Archive for Monday, May 20, 2013

Lead stories

12:22 a.m.
Johnny Surrette, a graduating senior from Eudora High School, has a summer job working at Crown Automotive, 3430 Iowa St. Surrette washes a vehicle at Crown Toyota on Thursday. Summer job outlook good, not great
May 20, 2013
Local high school and college students’ chances of finding work has definitely improved since the immediate aftermath of the Great Recession. In Lawrence, businesses seem to be picking up their hiring compared to recent years, though experts say the employment environment is a long ways from what it was in boom times. By Giles Bruce
11:19 a.m.
Jack Riegle, Theatre Lawrence’s longtime technical director and one of two members of its Volunteer Hall of Fame, and Ron Chinn work in the scene shop at Theatre Lawrence, 1501 New Hampshire St. Volunteers help move Lawrence institution — Theatre Lawrence
May 19, 2013
The sweaty volunteers streamed by, one wearing a green cat head, another carrying a cymbal, another an old painting. It was moving day for Theatre Lawrence, one of many over the past three weekends as the local institution relocates more than three decades worth of props, costumes and equipment to its new home in West Lawrence. And it’s all being done with the help of volunteers, some of whom have no affiliation with the former Lawrence Community Theatre, which has been at 1501 New Hampshire St. since 1984. By Giles Bruce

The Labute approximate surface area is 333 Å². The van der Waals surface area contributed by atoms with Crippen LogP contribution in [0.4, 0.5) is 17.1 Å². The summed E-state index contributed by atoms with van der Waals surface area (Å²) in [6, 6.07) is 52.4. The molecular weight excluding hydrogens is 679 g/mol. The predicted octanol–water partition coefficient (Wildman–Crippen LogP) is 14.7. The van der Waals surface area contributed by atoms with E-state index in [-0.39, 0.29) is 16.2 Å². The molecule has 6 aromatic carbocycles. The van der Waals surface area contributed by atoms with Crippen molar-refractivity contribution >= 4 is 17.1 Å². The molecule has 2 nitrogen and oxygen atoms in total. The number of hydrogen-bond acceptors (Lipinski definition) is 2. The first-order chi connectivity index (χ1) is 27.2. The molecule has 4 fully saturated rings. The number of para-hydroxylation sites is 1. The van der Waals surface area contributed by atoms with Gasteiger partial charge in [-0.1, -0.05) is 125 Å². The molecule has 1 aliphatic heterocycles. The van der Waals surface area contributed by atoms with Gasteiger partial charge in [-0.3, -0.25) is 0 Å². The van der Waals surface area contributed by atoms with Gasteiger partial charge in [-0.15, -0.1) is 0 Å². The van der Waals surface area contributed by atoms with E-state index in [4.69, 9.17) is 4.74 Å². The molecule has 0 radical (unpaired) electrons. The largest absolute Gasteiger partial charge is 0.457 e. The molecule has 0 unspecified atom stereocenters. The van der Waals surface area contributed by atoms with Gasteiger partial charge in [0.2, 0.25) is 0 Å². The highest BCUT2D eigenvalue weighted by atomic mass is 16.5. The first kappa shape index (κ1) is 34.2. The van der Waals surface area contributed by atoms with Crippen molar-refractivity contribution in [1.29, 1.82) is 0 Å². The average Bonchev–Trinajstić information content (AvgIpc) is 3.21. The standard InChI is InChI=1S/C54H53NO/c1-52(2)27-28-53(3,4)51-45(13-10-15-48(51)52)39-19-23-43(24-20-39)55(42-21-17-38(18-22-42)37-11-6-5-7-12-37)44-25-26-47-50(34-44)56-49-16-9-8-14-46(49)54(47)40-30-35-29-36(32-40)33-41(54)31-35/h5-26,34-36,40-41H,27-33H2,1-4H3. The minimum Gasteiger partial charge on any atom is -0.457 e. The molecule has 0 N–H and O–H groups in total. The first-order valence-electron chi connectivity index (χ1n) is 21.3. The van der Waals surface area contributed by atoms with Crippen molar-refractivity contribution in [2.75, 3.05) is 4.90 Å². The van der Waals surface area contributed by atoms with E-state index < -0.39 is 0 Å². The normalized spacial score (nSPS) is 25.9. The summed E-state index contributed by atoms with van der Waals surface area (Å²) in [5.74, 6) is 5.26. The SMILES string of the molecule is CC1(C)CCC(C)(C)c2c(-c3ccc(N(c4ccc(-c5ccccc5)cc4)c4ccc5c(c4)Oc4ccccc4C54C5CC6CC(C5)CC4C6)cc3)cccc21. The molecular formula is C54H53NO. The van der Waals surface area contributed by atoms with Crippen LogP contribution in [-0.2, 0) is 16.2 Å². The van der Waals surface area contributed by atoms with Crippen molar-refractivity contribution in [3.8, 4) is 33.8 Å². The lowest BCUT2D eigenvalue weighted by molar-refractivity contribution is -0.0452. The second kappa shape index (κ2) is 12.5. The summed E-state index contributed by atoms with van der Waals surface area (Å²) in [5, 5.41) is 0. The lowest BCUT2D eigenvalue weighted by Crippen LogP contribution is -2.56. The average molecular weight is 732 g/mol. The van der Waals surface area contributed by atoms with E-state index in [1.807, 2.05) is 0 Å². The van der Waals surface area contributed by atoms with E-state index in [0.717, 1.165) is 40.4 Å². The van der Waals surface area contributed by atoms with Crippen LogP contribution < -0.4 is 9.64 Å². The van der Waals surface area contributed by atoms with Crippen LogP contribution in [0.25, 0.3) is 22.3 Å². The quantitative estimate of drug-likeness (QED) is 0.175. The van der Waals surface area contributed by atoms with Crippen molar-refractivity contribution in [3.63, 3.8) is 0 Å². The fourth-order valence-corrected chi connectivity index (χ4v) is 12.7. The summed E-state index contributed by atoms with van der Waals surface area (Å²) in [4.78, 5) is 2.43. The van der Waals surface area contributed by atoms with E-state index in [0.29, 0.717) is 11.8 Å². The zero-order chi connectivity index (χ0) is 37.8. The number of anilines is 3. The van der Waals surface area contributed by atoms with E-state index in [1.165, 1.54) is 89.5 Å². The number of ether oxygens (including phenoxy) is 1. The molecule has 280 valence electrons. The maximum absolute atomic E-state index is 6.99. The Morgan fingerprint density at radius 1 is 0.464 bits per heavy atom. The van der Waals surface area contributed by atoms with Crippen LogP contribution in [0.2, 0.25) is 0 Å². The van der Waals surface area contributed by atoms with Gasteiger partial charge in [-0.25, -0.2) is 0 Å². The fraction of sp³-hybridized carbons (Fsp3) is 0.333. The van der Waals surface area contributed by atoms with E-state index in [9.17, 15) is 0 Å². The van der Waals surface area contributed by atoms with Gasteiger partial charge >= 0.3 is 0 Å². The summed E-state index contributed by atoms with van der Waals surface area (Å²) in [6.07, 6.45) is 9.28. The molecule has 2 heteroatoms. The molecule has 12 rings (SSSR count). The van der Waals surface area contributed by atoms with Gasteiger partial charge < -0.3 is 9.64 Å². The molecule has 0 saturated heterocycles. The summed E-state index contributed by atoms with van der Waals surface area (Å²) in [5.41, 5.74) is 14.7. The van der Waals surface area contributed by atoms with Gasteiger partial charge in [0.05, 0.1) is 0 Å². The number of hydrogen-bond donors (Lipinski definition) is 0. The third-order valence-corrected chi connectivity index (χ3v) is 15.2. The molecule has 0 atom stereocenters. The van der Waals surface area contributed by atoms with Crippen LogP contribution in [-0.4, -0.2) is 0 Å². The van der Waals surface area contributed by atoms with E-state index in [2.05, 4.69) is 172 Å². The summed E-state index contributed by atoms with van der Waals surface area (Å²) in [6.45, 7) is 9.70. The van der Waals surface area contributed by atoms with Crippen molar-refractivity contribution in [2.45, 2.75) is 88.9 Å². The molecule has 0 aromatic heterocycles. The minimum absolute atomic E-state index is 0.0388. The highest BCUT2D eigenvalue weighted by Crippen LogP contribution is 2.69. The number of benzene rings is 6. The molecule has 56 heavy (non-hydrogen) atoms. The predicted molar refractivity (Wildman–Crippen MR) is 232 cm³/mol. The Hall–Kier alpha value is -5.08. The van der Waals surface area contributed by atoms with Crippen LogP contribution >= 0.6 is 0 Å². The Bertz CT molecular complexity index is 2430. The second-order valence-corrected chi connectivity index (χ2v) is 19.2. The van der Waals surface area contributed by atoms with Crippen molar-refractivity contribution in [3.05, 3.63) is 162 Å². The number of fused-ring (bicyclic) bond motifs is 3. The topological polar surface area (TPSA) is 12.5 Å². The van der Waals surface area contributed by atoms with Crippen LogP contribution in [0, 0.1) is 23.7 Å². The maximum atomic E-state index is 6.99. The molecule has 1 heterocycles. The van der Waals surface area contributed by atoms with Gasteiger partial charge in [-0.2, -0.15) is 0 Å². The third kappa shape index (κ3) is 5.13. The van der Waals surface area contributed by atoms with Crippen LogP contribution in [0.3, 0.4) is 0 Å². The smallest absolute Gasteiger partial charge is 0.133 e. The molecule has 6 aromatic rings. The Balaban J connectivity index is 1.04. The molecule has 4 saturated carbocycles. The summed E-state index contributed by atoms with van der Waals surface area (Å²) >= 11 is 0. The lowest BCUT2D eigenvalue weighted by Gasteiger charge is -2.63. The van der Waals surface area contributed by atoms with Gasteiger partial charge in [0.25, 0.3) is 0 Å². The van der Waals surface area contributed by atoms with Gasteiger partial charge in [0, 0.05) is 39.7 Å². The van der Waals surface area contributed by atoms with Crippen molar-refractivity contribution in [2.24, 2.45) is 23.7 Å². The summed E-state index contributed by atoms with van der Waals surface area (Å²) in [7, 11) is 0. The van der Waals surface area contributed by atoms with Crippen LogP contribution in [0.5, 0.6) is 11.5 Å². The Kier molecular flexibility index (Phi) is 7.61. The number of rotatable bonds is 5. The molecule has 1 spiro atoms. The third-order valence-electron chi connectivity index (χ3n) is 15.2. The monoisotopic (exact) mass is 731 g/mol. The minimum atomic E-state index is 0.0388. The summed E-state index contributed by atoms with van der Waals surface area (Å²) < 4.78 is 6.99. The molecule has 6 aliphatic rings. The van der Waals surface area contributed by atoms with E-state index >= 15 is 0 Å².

8:36 p.m.
A woman carries a child through a field near the collapsed Plaza Towers Elementary School in Moore, Okla., Monday, May 20, 2013. The relationship between the woman and the child was not immediately known. A tornado as much as half a mile (.8 kilometers) wide with winds up to 200 mph (320 kph) roared through the Oklahoma City suburbs Monday, flattening entire neighborhoods, setting buildings on fire and landing a direct blow on an elementary school. (AP Photo Sue Ogrocki) Crews race to find survivors of Oklahoma twister
5:24 p.m., May 20, 2013 Updated 1:59 p.m.
Emergency crews searched the broken remnants of an Oklahoma City suburb Tuesday for survivors of a massive tornado that flattened homes and demolished an elementary school. At least 24 people were killed, including at least nine children, and those numbers were expected to climb. The state medical examiner’s office cut the estimated death toll by more than half but warned that the number was likely to climb again. Gov. Mary Fallin said authorities did not know how many people were still missing, but they vowed to account for every resident. The Associated Press

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